What is a SWAT raid like? As described by the ACLU, they begin when officers armed with grenades and assault rifles break down suspects’ doors and windows with battering rams, often in the middle of the night, often with children present. On far too many occasions, they include SWAT officers opening fire into residential homes with no cause and no warning; on far too many occasions, they end in death.

SWAT raids have killed at least seven civilians and injured 46 since 2010, ACLU reports. Among them were Eurie Stamp, a grandfather of 12; seven-year-old Aiyana Stanley-Jones; Tarika Wilson, a young mother whose baby was also wounded by the gunshots; and Jose Guerena, an Iraq veteran. The injured also include 19-month-old Bou Bou, who was put into a medically-induced coma after a grenade that landed in his crib gave him third-degree burns and chest wounds.

None of them were suspects. None of the raids turned up drugs. Few of the officers involved were ever held responsible for killing innocent civilians.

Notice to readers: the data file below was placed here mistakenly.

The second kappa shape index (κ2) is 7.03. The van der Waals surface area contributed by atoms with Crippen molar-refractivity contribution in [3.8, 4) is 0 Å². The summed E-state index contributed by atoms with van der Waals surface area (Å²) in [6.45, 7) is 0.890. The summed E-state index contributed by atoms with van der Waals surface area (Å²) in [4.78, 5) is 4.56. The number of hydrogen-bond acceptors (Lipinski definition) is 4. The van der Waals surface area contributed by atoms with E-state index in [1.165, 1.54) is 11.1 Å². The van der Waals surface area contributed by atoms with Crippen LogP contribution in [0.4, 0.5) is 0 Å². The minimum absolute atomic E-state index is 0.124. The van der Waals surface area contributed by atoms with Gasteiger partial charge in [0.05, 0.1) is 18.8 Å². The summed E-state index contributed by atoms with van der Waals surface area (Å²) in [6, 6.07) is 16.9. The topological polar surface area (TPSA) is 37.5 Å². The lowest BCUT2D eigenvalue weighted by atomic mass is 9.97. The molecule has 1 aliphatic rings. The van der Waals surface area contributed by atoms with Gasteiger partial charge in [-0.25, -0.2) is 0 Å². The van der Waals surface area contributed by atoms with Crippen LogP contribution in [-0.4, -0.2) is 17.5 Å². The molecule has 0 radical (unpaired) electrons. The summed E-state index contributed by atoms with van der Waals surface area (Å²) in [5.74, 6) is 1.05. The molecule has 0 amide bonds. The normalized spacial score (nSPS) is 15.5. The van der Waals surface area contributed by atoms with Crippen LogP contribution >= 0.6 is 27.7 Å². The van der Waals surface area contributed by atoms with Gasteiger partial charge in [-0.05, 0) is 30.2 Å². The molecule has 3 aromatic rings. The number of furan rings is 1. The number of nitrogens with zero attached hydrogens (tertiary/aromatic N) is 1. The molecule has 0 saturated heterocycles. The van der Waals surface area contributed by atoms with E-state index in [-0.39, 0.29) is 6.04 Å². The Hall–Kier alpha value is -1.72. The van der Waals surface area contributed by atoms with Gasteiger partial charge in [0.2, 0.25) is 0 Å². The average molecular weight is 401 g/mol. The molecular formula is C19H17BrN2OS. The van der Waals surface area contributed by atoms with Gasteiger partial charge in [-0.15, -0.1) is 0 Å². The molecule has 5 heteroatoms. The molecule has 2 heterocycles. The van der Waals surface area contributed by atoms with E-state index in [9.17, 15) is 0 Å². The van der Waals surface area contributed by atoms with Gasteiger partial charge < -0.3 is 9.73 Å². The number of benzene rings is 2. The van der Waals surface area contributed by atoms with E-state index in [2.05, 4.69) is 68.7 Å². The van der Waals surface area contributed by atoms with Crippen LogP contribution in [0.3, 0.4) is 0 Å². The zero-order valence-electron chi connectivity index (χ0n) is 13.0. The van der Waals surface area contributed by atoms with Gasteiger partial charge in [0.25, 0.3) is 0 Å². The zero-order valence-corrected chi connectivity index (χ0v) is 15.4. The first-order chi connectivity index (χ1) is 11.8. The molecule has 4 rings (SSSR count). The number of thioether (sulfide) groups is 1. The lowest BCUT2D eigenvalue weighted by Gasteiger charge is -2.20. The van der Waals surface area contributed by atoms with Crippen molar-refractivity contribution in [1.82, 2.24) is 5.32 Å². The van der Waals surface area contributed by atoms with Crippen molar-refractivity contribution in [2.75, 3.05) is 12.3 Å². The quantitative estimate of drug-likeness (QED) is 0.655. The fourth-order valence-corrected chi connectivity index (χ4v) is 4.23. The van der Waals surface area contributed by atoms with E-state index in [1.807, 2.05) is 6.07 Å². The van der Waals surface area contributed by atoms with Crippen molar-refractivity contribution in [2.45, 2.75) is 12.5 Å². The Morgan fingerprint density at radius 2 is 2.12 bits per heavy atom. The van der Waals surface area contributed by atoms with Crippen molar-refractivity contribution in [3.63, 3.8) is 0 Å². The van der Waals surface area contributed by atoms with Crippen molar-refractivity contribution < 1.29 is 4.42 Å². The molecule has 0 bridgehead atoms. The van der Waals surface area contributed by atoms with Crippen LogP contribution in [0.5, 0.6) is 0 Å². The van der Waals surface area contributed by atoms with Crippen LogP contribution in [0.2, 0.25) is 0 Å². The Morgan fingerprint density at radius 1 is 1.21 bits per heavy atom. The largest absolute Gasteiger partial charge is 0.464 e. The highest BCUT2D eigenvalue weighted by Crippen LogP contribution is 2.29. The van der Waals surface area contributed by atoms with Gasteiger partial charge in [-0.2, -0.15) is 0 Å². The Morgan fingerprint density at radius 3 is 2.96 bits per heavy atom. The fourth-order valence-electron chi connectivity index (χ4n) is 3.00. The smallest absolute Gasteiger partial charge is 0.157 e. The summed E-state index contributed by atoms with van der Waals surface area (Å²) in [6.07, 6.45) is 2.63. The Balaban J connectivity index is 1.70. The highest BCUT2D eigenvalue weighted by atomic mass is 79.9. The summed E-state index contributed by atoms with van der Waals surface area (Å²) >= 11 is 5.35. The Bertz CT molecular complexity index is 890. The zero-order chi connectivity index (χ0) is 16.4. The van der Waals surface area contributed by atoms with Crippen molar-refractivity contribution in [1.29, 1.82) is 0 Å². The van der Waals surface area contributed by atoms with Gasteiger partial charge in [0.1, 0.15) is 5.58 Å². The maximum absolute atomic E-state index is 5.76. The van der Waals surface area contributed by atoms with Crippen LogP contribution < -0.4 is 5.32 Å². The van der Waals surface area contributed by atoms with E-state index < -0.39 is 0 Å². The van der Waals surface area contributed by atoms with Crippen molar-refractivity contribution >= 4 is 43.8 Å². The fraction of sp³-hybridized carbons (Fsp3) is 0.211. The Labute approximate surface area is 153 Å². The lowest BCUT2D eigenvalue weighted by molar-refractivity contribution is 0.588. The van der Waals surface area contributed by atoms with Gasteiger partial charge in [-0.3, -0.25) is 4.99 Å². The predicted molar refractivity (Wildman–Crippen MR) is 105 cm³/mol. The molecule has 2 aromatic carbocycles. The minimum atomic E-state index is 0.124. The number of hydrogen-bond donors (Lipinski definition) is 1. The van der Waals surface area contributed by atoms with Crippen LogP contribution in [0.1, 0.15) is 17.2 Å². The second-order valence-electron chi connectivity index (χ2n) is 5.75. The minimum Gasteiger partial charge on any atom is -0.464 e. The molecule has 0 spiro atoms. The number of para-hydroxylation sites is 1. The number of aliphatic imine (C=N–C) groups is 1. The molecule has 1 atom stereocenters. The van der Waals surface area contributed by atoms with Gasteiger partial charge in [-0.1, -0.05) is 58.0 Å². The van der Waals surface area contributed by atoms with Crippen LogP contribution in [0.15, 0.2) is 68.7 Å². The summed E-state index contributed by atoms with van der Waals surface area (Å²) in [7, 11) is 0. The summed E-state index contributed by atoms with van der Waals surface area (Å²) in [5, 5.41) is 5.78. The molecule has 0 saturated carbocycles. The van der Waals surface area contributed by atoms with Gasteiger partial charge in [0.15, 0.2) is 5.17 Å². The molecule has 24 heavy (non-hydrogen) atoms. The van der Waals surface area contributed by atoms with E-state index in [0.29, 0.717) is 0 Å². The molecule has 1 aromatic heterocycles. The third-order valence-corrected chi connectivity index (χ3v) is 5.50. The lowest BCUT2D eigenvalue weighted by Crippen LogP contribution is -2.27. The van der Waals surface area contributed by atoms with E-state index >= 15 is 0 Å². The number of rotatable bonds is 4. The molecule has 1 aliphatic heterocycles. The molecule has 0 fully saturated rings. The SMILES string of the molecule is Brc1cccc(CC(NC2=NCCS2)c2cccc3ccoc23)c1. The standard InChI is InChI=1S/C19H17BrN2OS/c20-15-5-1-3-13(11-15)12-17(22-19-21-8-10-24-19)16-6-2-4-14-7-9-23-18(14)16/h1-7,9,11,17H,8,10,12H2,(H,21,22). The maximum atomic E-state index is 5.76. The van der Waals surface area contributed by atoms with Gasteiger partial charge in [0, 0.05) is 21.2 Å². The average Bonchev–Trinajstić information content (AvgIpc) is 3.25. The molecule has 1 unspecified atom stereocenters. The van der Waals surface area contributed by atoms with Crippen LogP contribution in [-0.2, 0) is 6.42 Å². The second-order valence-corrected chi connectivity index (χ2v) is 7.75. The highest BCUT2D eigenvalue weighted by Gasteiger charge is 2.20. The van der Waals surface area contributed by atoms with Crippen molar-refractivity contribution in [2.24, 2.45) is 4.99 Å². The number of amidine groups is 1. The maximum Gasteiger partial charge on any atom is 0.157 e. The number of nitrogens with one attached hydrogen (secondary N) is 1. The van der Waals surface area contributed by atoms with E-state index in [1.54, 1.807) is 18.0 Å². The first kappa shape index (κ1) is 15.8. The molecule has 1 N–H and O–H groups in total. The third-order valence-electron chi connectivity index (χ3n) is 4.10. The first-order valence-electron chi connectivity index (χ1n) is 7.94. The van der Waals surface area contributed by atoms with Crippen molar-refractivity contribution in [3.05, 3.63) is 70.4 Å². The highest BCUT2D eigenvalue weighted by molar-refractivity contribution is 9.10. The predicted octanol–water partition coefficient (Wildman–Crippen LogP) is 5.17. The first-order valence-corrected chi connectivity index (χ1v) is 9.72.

But SWAT teams turning low-risk operations into deadly missions is only one aspect of police militarization and its direct consequences for communities of color.

“There is a collective consciousness that black men are criminals,” DeVega told Common Dreams. “And there is a reluctance to say, ‘Why these communities?'”

“Who are some of the people who are invested in militarization?” DeVega said. “Who are they trying their tactics out on? Innocent black people are more likely to encounter police than guilty white people. It’s not coincidental.”

Vincent Warren, CCR executive director, said the killing of Michael Brown and the subsequent protests are “part of a continuum of racial profiling and state violence.”

The future of militarization

Rep. Hank Johnson (D-Georgia) on Thursday introduced the first tangible action to defund 1033 since Grayson’s failed bill in June. Garnering immediate support from Sen. Claire McCaskill, who represents Missouri, Johnson announced that he would soon propose a Stop Militarizing Law Enforcement Act (PDF) in the House of Representatives.